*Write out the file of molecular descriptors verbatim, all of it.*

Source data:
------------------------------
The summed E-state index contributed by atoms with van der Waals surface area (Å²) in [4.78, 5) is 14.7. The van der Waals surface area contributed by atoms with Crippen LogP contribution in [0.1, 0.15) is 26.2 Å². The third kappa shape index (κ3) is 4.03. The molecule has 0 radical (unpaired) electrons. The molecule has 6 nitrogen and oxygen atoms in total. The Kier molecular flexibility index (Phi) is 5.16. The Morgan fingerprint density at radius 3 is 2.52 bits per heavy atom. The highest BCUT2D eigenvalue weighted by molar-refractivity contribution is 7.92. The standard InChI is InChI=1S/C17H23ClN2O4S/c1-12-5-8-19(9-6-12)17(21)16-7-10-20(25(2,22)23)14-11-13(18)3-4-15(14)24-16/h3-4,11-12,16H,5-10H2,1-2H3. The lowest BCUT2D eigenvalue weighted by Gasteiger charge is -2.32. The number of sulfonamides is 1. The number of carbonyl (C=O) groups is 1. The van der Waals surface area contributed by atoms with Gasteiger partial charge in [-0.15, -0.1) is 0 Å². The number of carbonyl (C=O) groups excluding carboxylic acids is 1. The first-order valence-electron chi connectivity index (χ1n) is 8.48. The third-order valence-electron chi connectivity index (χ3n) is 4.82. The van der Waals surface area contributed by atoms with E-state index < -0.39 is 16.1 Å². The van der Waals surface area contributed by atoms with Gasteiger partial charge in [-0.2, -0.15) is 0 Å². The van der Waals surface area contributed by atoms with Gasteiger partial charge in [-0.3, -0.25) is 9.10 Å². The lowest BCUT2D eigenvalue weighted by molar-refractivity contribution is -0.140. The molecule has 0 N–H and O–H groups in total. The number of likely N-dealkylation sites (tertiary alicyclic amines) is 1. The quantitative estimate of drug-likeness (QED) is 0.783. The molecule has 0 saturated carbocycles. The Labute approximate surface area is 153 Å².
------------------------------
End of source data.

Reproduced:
The summed E-state index contributed by atoms with van der Waals surface area (Å²) in [4.78, 5) is 14.7. The van der Waals surface area contributed by atoms with Crippen LogP contribution in [0.1, 0.15) is 26.2 Å². The third kappa shape index (κ3) is 4.03. The molecule has 0 radical (unpaired) electrons. The molecule has 6 nitrogen and oxygen atoms in total. The Kier molecular flexibility index (Phi) is 5.16. The Morgan fingerprint density at radius 3 is 2.52 bits per heavy atom. The highest BCUT2D eigenvalue weighted by molar-refractivity contribution is 7.92. The standard InChI is InChI=1S/C17H23ClN2O4S/c1-12-5-8-19(9-6-12)17(21)16-7-10-20(25(2,22)23)14-11-13(18)3-4-15(14)24-16/h3-4,11-12,16H,5-10H2,1-2H3. The lowest BCUT2D eigenvalue weighted by Gasteiger charge is -2.32. The number of sulfonamides is 1. The number of carbonyl (C=O) groups is 1. The van der Waals surface area contributed by atoms with Gasteiger partial charge in [-0.15, -0.1) is 0 Å². The number of carbonyl (C=O) groups excluding carboxylic acids is 1. The first-order valence-electron chi connectivity index (χ1n) is 8.48. The third-order valence-electron chi connectivity index (χ3n) is 4.82. The van der Waals surface area contributed by atoms with E-state index < -0.39 is 16.1 Å². The van der Waals surface area contributed by atoms with Gasteiger partial charge in [-0.2, -0.15) is 0 Å². The van der Waals surface area contributed by atoms with Gasteiger partial charge in [-0.3, -0.25) is 9.10 Å². The lowest BCUT2D eigenvalue weighted by molar-refractivity contribution is -0.140. The molecule has 0 N–H and O–H groups in total. The number of likely N-dealkylation sites (tertiary alicyclic amines) is 1. The quantitative estimate of drug-likeness (QED) is 0.783. The molecule has 0 saturated carbocycles. The Labute approximate surface area is 153 Å².